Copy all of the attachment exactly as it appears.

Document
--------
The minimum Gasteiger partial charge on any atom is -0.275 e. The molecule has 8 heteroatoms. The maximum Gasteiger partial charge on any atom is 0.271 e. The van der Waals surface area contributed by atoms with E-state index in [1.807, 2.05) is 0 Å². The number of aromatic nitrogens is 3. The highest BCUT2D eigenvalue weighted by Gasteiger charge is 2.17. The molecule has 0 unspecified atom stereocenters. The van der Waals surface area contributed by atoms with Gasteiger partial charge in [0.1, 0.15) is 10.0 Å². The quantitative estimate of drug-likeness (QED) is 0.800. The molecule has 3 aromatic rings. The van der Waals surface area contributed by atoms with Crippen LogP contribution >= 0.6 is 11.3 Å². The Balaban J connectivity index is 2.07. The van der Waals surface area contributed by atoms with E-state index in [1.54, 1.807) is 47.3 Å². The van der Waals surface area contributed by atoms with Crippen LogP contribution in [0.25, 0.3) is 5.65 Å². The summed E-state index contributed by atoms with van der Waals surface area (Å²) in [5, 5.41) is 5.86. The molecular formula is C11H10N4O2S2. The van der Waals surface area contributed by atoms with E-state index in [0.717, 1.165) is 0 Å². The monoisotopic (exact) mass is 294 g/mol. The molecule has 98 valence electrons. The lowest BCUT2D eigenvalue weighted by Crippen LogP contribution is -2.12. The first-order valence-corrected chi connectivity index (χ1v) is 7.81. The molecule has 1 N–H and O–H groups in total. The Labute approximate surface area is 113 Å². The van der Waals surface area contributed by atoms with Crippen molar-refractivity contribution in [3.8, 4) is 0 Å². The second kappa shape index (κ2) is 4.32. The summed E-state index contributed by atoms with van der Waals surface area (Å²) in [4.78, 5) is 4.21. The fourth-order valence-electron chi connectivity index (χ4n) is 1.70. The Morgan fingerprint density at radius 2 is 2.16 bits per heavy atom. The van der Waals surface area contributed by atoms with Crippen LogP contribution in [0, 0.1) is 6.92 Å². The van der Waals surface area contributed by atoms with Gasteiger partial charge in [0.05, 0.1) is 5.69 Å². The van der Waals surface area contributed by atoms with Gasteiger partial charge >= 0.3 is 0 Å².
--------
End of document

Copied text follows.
The minimum Gasteiger partial charge on any atom is -0.275 e. The molecule has 8 heteroatoms. The maximum Gasteiger partial charge on any atom is 0.271 e. The van der Waals surface area contributed by atoms with E-state index in [1.807, 2.05) is 0 Å². The number of aromatic nitrogens is 3. The highest BCUT2D eigenvalue weighted by Gasteiger charge is 2.17. The molecule has 0 unspecified atom stereocenters. The van der Waals surface area contributed by atoms with Gasteiger partial charge in [0.1, 0.15) is 10.0 Å². The quantitative estimate of drug-likeness (QED) is 0.800. The molecule has 3 aromatic rings. The van der Waals surface area contributed by atoms with Crippen LogP contribution >= 0.6 is 11.3 Å². The Balaban J connectivity index is 2.07. The van der Waals surface area contributed by atoms with E-state index in [1.54, 1.807) is 47.3 Å². The van der Waals surface area contributed by atoms with Crippen LogP contribution in [0.25, 0.3) is 5.65 Å². The summed E-state index contributed by atoms with van der Waals surface area (Å²) in [5, 5.41) is 5.86. The molecular formula is C11H10N4O2S2. The van der Waals surface area contributed by atoms with E-state index in [0.717, 1.165) is 0 Å². The monoisotopic (exact) mass is 294 g/mol. The molecule has 98 valence electrons. The lowest BCUT2D eigenvalue weighted by Crippen LogP contribution is -2.12. The first-order valence-corrected chi connectivity index (χ1v) is 7.81. The molecule has 1 N–H and O–H groups in total. The Labute approximate surface area is 113 Å². The van der Waals surface area contributed by atoms with Crippen molar-refractivity contribution in [3.8, 4) is 0 Å². The second kappa shape index (κ2) is 4.32. The summed E-state index contributed by atoms with van der Waals surface area (Å²) in [4.78, 5) is 4.21. The fourth-order valence-electron chi connectivity index (χ4n) is 1.70. The Morgan fingerprint density at radius 2 is 2.16 bits per heavy atom. The van der Waals surface area contributed by atoms with Crippen LogP contribution in [0, 0.1) is 6.92 Å². The van der Waals surface area contributed by atoms with Gasteiger partial charge in [0.05, 0.1) is 5.69 Å². The van der Waals surface area contributed by atoms with Gasteiger partial charge >= 0.3 is 0 Å².